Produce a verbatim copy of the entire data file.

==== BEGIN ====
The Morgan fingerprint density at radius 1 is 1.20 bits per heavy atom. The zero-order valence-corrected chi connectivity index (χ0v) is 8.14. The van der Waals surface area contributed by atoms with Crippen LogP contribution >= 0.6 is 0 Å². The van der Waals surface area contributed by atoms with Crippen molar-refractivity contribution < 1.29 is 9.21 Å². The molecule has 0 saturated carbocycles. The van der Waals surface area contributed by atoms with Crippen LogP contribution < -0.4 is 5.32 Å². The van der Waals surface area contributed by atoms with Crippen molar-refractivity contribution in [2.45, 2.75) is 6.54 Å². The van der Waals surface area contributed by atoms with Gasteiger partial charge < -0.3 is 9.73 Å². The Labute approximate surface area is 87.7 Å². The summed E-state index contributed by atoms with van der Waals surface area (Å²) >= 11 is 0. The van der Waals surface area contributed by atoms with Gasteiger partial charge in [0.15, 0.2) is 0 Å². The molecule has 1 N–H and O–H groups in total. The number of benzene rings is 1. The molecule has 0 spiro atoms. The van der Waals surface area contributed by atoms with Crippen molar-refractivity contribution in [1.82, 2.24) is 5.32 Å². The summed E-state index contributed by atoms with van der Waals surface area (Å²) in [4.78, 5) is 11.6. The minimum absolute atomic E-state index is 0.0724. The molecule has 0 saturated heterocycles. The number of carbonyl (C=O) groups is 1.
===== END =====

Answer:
The Morgan fingerprint density at radius 1 is 1.20 bits per heavy atom. The zero-order valence-corrected chi connectivity index (χ0v) is 8.14. The van der Waals surface area contributed by atoms with Crippen LogP contribution >= 0.6 is 0 Å². The van der Waals surface area contributed by atoms with Crippen molar-refractivity contribution < 1.29 is 9.21 Å². The molecule has 0 saturated carbocycles. The van der Waals surface area contributed by atoms with Crippen LogP contribution < -0.4 is 5.32 Å². The van der Waals surface area contributed by atoms with Crippen molar-refractivity contribution in [2.45, 2.75) is 6.54 Å². The van der Waals surface area contributed by atoms with Gasteiger partial charge < -0.3 is 9.73 Å². The Labute approximate surface area is 87.7 Å². The summed E-state index contributed by atoms with van der Waals surface area (Å²) >= 11 is 0. The van der Waals surface area contributed by atoms with Gasteiger partial charge in [0.15, 0.2) is 0 Å². The molecule has 1 N–H and O–H groups in total. The number of benzene rings is 1. The molecule has 0 spiro atoms. The van der Waals surface area contributed by atoms with Crippen molar-refractivity contribution in [1.82, 2.24) is 5.32 Å². The summed E-state index contributed by atoms with van der Waals surface area (Å²) in [4.78, 5) is 11.6. The minimum absolute atomic E-state index is 0.0724. The molecule has 0 saturated heterocycles. The number of carbonyl (C=O) groups is 1.